17. Qi X, Zhang Y, Zhang Y, Ni T, Zhang W, Yang C, et al. High Throughput, Absolute Determination of the Content of a Selected Protein at Tissue Levels Using Quantitative Dot Blot Analysis (QDB). JoVE (Journal Visual Experiments) (2018) 138:e56885. doi: 10.3791/56885

CrossRef Full Text | Google Scholar

18. Zhang W, Yu G, Zhang Y, Tang F, Lv J, Tian G, et al. Quantitative Dot Blot (QDB) as a Universal Platform for Absolute Quantification of Tissue Biomarkers. Anal Biochem (2019) 576:42–7. doi: 10.1016/j.ab.2019.04.003

PubMed Abstract | CrossRef Full Text | Google Scholar

19. Yu G, Zhang W, Zhang Y, Lv J, Wu S, Sui X, et al. Developing a Routine Lab Test for Absolute Quantification of HER2 in FFPE Breast Cancer Tissues Using Quantitative Dot Blot (QDB) Method. Sci Rep (2020) 10:12502. doi: 10.1038/s41598-020-69471-4

PubMed Abstract | CrossRef Full Text | Google Scholar

20. Dowsett M, Nielsen TO, A’Hern R, Bartlett J, Coombes RC, Cuzick J, et al. Assessment of Ki67 in Breast Cancer: Recommendations From the International Ki67 in Breast Cancer Working Group. JNCI J Natl Cancer Inst (2011) 103:1656–64. doi: 10.1093/jnci/djr393

CrossRef Full Text | Google Scholar

21. Breast cancer subcommittee of China anti-cancer association. Guidance and Specifications of Breast Cancer Treatment of China Anti-Cancer Association (2007). China Oncol (2007) 17:410–9.

Google Scholar

22. Hartmann K, Schlombs K, Laible M, Gürtler C, Schmidt M, Sahin U, et al. Robustness of Biomarker Determination in Breast Cancer by RT-qPCR: Impact of Tumor Cell Content, DCIS and non-Neoplastic Breast Tissue. Diagn Pathol (2018) 13:83. doi: 10.1186/s13000-018-0760-6

PubMed Abstract | CrossRef Full Text | Google Scholar

23. Yu G, Lv J, Zhang Y, Zhang W, Zhang J, Cai B, et al. Validation of the Roles of Ki67 and Cyclin D1 for Subtyping of Luminal-Like Breast Cancer Patients. [in submission]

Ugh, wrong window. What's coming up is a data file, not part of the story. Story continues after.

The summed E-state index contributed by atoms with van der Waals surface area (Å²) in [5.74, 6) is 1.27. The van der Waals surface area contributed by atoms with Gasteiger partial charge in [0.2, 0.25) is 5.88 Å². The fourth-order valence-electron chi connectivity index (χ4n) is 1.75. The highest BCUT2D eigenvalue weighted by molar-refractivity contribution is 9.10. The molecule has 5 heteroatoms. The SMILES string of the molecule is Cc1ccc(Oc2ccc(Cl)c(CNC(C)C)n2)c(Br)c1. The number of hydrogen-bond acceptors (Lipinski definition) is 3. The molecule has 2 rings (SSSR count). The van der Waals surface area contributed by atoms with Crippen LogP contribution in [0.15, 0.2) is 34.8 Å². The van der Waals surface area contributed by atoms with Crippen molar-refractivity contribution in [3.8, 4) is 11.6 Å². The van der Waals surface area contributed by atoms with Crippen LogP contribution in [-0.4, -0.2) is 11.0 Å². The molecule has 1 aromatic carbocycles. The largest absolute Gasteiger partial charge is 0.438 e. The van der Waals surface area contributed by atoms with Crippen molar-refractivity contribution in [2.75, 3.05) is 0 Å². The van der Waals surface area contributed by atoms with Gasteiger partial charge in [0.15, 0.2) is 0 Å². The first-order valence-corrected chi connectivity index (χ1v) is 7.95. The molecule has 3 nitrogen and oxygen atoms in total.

Google Scholar

24. Kim HK, Park KH, Kim Y, Park SE, Lee HS, Lim SW, et al. Discordance of the PAM50 Intrinsic Subtypes Compared With IHC-Based Surrogate in Breast Cancer Patients: Potential Implication of Genomic Alterations of Discordance. Cancer Res Treat (2018) 51(2):737–47. doi: 10.4143/crt.2018.342

PubMed Abstract | CrossRef Full Text | Google Scholar

25. Jamshidi N, Yamamoto S, Gornbein J, Kuo MD. Receptor-Based Surrogate Subtypes and Discrepancies With Breast Cancer Intrinsic Subtypes: Implications for Image Biomarker Development. Radiology (2018) 289:210–7. doi: 10.1148/radiol.2018171118

PubMed Abstract | CrossRef Full Text | Google Scholar

Keywords: surrogate assay, adjusted surrogate assay, Ki67, QDB, quantitative, FFPE

Citation: Hao J, Lyu Y, Zou J, Zhang Y, Xie S, Jing L, Tang F, Lyu J, Zhang W, Zhang J, Wang X, Chen K and Zhang J (2021) Improving Prognosis of Surrogate Assay for Breast Cancer Patients by Absolute Quantitation of Ki67 Protein Levels Using Quantitative Dot Blot (QDB) Method. Front. Oncol. 11:737781. doi: 10.3389/fonc.2021.737781

Received: 07 July 2021; Accepted: 27 August 2021;
Published: 17 September 2021.

Edited by:

Elena Provenzano, Cambridge Biomedical Research Centre (NIHR), United Kingdom

Reviewed by:

Eva Valentina Klocker, University Hospital Graz, Austria
Marcus Vetter, University Hospital of Basel, Switzerland

Copyright © 2021 Hao, Lyu, Zou, Zhang, Xie, Jing, Tang, Lyu, Zhang, Zhang, Wang, Chen and Zhang. This is an open-access article distributed under the terms of the Creative Commons Attribution License (CC BY). The use, distribution or reproduction in other forums is permitted, provided the original author(s) and the copyright owner(s) are credited and that the original publication in this journal is cited, in accordance with accepted academic practice. No use, distribution or reproduction is permitted which does not comply with these terms.

*Correspondence: Jiandi Zhang, jiandi.zhang@outlook.com; orcid.org/0000-0002-9282-9443

Download